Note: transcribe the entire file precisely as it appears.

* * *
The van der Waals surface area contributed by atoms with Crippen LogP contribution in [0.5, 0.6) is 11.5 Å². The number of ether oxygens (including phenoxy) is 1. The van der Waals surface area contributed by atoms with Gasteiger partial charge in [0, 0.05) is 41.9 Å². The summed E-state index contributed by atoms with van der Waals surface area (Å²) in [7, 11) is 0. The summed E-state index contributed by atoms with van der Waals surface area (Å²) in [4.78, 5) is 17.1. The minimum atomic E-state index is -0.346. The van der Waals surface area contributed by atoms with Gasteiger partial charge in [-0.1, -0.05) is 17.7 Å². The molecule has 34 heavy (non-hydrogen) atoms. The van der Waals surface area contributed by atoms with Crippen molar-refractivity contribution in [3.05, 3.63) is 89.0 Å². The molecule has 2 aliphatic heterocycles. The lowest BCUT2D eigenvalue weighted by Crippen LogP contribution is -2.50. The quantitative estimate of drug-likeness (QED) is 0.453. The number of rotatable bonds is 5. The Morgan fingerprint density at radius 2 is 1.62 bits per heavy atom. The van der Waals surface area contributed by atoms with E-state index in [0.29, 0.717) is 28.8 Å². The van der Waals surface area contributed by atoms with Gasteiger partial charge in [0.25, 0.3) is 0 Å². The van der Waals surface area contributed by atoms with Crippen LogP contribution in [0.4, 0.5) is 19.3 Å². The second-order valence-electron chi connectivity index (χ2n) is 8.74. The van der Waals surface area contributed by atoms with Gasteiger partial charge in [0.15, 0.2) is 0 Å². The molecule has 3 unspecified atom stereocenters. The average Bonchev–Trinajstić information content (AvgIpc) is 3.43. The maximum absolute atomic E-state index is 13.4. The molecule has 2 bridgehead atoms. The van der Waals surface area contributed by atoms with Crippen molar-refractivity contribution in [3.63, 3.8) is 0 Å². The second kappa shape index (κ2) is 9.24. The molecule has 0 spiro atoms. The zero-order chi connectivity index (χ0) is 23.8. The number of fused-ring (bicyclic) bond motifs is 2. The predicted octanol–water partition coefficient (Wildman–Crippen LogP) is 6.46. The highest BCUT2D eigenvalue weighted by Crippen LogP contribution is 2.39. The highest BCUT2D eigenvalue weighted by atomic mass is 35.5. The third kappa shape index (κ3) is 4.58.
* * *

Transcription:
The van der Waals surface area contributed by atoms with Crippen LogP contribution in [0.5, 0.6) is 11.5 Å². The number of ether oxygens (including phenoxy) is 1. The van der Waals surface area contributed by atoms with Gasteiger partial charge in [0, 0.05) is 41.9 Å². The summed E-state index contributed by atoms with van der Waals surface area (Å²) in [7, 11) is 0. The summed E-state index contributed by atoms with van der Waals surface area (Å²) in [4.78, 5) is 17.1. The minimum atomic E-state index is -0.346. The van der Waals surface area contributed by atoms with Gasteiger partial charge in [-0.1, -0.05) is 17.7 Å². The molecule has 34 heavy (non-hydrogen) atoms. The van der Waals surface area contributed by atoms with Crippen molar-refractivity contribution in [3.05, 3.63) is 89.0 Å². The molecule has 2 aliphatic heterocycles. The lowest BCUT2D eigenvalue weighted by Crippen LogP contribution is -2.50. The quantitative estimate of drug-likeness (QED) is 0.453. The number of rotatable bonds is 5. The Morgan fingerprint density at radius 2 is 1.62 bits per heavy atom. The van der Waals surface area contributed by atoms with E-state index in [0.29, 0.717) is 28.8 Å². The van der Waals surface area contributed by atoms with Gasteiger partial charge in [0.25, 0.3) is 0 Å². The van der Waals surface area contributed by atoms with Crippen LogP contribution in [0.4, 0.5) is 19.3 Å². The second-order valence-electron chi connectivity index (χ2n) is 8.74. The van der Waals surface area contributed by atoms with Gasteiger partial charge in [0.15, 0.2) is 0 Å². The molecule has 3 unspecified atom stereocenters. The average Bonchev–Trinajstić information content (AvgIpc) is 3.43. The maximum absolute atomic E-state index is 13.4. The molecule has 2 bridgehead atoms. The van der Waals surface area contributed by atoms with Crippen molar-refractivity contribution in [3.63, 3.8) is 0 Å². The second kappa shape index (κ2) is 9.24. The molecule has 0 spiro atoms. The zero-order chi connectivity index (χ0) is 23.8. The number of fused-ring (bicyclic) bond motifs is 2. The predicted octanol–water partition coefficient (Wildman–Crippen LogP) is 6.46. The highest BCUT2D eigenvalue weighted by Crippen LogP contribution is 2.39. The highest BCUT2D eigenvalue weighted by atomic mass is 35.5. The third kappa shape index (κ3) is 4.58.